19 Jul Students Experience Work, Gain Exposure To Careers.
Summer Job Readiness Program Funded By City Of Nashville
If sophomores at Martin Luther King Jr. Magnet School in Nashville are asked to write an essay on “How I Spent My Summer Break,” Charley’s might begin:
“I appeared before a panel of lenders and successfully negotiated for controlling interest of a company that will produce a global phone application to encourage literacy.”
Over the summer of 2019, Charley was among about 70 students who participated in the Experience Work Opportunity Now summer program at Goodwill, funded through a grant by the Metropolitan Government of Nashville and Davidson County and contracted through the Nashville Career Advancement Center.
As a member of the program’s entrepreneurial cohort, Charley researched different types of small businesses and then developed a plan for an imaginary start-up. Charley, who is a budding poet and writer, envisioned an app with games that motivate users to build their literacy by crafting stories and critiquing the submissions of others. Then, Charley got a chance to negotiate for financial backing with a “Shark Tank” of tough, savvy lenders — actually other students — as entrepreneurs do on the popular TV show.
“We had to negotiate prices and percentages like the real “Shark Tank,” except there was no real money involved,” Charley said. “Instead, we won cookies.
“I liked that we created our own business and got to run with the idea. It taught me to see an idea through to the very end and helped us practice our public speaking.”
Debbie Grant, director of mission integration for Goodwill Industries of Middle Tennessee, said the “Shark Tank” panel was just one of many activities students in the six-week program participated in to introduce them to the working world and help them plan for careers. Students were divided into cohorts including Entrepreneurial, E-Commerce, Culinary and STEM.
Activities ranged from preparing meals to engineering weight-bearing bridges from popsicle sticks to planning and executing a fashion show with students modeling Goodwill merchandise. Through activities, work and classroom time, students learned time- and money-management, teamwork, business operations, communications and other skills while earning $8 per hour. For many, it was their first paycheck.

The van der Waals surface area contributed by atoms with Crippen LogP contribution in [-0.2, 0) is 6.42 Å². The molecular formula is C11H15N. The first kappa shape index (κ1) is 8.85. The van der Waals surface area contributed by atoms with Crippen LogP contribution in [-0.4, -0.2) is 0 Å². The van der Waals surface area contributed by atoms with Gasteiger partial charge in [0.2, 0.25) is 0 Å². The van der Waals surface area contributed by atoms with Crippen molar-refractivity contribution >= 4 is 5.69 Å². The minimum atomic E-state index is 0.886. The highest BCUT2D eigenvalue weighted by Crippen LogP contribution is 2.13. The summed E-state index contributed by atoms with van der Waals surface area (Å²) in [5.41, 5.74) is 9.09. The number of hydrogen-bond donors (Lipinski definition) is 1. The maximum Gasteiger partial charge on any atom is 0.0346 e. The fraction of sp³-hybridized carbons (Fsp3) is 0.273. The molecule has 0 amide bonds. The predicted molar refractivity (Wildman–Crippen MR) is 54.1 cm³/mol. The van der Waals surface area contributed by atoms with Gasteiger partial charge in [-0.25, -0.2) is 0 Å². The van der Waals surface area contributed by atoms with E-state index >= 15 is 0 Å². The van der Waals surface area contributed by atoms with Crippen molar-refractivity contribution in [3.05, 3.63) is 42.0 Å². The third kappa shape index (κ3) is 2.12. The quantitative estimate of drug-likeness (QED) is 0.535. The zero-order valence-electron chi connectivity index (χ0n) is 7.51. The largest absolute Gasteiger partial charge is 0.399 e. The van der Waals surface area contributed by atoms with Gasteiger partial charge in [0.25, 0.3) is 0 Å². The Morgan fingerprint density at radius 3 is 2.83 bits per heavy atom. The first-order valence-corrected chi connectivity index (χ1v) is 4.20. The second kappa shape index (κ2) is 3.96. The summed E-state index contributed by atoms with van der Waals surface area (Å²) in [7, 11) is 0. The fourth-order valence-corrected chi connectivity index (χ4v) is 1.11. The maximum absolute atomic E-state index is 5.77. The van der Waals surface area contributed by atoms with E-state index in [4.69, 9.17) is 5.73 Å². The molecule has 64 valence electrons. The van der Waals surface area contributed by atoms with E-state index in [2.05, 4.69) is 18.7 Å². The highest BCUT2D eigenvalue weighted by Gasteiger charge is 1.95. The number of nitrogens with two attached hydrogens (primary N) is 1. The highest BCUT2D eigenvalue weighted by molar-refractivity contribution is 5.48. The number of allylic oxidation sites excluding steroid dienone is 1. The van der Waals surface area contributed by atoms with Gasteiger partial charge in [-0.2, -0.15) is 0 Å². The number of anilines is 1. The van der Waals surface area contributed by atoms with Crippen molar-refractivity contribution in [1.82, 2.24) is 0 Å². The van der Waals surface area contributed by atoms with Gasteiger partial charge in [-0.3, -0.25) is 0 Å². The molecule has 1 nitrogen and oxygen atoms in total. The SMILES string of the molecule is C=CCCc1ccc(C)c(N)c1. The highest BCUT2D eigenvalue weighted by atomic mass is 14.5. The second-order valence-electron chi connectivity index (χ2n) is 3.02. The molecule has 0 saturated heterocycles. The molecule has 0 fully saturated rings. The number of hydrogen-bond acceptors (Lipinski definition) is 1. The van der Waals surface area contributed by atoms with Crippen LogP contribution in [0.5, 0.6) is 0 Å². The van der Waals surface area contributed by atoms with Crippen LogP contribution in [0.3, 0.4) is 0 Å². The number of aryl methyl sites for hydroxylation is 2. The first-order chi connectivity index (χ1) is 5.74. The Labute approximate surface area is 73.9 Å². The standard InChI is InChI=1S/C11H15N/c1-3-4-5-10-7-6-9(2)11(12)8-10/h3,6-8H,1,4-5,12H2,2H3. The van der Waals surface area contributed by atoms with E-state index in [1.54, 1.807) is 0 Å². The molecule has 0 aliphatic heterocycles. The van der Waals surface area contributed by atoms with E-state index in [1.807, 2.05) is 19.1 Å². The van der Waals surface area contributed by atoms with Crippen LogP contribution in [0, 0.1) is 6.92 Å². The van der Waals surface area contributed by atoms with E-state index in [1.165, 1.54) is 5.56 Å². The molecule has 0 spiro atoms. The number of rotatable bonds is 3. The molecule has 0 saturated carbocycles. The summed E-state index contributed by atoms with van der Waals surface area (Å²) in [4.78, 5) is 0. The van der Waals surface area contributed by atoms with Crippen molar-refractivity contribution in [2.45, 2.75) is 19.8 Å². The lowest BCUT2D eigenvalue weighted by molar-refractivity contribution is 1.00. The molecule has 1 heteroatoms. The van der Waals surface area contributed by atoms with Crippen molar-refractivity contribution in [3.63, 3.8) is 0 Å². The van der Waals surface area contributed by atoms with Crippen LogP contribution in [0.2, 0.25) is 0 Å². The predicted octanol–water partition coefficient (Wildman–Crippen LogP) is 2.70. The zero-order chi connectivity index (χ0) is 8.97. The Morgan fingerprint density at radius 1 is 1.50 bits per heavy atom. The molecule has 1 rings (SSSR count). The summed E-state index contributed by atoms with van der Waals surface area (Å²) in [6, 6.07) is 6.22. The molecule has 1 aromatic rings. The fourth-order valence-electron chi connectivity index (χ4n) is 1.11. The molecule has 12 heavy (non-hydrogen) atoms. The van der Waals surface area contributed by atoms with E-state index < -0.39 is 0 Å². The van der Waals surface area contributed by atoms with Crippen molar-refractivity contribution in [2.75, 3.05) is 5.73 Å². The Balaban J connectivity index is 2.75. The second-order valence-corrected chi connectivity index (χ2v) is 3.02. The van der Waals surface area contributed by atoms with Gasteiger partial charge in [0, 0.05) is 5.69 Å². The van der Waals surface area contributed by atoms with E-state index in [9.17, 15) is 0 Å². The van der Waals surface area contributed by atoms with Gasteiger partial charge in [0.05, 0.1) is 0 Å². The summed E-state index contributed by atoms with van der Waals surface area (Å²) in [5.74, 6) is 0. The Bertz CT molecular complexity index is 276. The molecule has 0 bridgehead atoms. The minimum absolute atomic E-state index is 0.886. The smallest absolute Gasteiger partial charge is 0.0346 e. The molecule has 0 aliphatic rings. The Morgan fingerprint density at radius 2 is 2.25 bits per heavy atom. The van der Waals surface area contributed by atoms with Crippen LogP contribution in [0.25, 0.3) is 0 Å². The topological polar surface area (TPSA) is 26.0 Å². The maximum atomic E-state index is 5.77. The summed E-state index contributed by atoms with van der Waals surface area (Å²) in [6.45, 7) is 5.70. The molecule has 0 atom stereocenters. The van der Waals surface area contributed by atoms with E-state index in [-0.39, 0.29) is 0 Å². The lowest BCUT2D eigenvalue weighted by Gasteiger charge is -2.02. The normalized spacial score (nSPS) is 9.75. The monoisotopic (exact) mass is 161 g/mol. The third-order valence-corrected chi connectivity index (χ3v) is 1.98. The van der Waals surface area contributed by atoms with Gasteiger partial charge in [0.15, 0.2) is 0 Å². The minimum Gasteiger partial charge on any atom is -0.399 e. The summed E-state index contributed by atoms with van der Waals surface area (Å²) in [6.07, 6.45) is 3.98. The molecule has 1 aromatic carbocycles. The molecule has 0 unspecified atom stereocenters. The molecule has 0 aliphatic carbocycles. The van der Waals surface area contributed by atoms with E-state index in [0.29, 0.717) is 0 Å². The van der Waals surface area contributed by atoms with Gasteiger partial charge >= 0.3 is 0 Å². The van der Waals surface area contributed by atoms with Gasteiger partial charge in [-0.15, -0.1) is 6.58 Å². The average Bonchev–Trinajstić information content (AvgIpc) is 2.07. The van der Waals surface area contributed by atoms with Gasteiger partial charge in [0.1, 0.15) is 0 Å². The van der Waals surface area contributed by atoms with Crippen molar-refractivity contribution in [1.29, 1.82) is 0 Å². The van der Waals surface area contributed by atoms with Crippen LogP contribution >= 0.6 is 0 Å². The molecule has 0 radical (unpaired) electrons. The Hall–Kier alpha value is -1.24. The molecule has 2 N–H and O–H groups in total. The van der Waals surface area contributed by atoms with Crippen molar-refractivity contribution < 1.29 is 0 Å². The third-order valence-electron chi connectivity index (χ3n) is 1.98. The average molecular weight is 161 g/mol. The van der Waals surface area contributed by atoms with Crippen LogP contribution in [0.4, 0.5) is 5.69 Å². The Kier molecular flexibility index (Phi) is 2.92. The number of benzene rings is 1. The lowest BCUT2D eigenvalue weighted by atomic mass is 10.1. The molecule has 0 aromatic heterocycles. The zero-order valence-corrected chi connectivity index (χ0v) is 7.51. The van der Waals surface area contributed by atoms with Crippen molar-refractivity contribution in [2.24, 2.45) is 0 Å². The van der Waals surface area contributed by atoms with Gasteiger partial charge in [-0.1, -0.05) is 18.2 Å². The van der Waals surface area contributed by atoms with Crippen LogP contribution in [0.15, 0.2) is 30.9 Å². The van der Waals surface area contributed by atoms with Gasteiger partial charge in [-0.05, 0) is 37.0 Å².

“The overall purpose of the Experience Work Opportunity Now program is to help young people begin to understand what it’s like to be employed and experience a work setting so they can be better prepared for careers,” Grant said. “Of course, we also wanted them to have some fun along the way.”
Sixteen-year-old Kendra, a student at McGavock High School, who participated in the Culinary cohort, says she had a good time learning to make healthy dishes with less-than-healthy sounding names, such as taco pizza, sloppy joes and scrambled egg burritos. She also enjoyed making friends with other Experience Work Opportunity NOW students.
“One day I might be a chef or, like, a restaurant worker or possibly open my own restaurant,” she said. “I’ve also considered being a nurse or a lawyer. But really, I just like to be able to know how to cook. It’s a good skill to have when you are ready to start your own family.”
Kamilah Williams, mother of Monterius, said the program not only gave her son his first real job experience and taught him skills such as being on time and saving money, it also motivated him to take more responsibility for himself.
“I think we don’t have enough programs like this, especially ones that include an incentive for students to achieve some of their goals,” she said.
The incentive for Monterius? With his paycheck from Experience Work Opportunity NOW, he bought his own school clothes.
MORE INFORMATION ON EXPERIENCE WORK NOW
MORE INFORMATION ON OPPORTUNITY NOW
SPECIAL THANKS TO
these organizations and individuals who assisted Goodwill in providing facilities and curriculum for the program: Tennessee State University, Chef Rodney Shepard of Southern Foodservice Management, Arts And Business Council of Greater Nashville, the University of Tennesse Extension Program, sports and fitness Instructor Vickee Schoffner, Creatives Day, fashion designer Elizabeth Suzann and Goodwill fashion ambassador Betsy Appleton.
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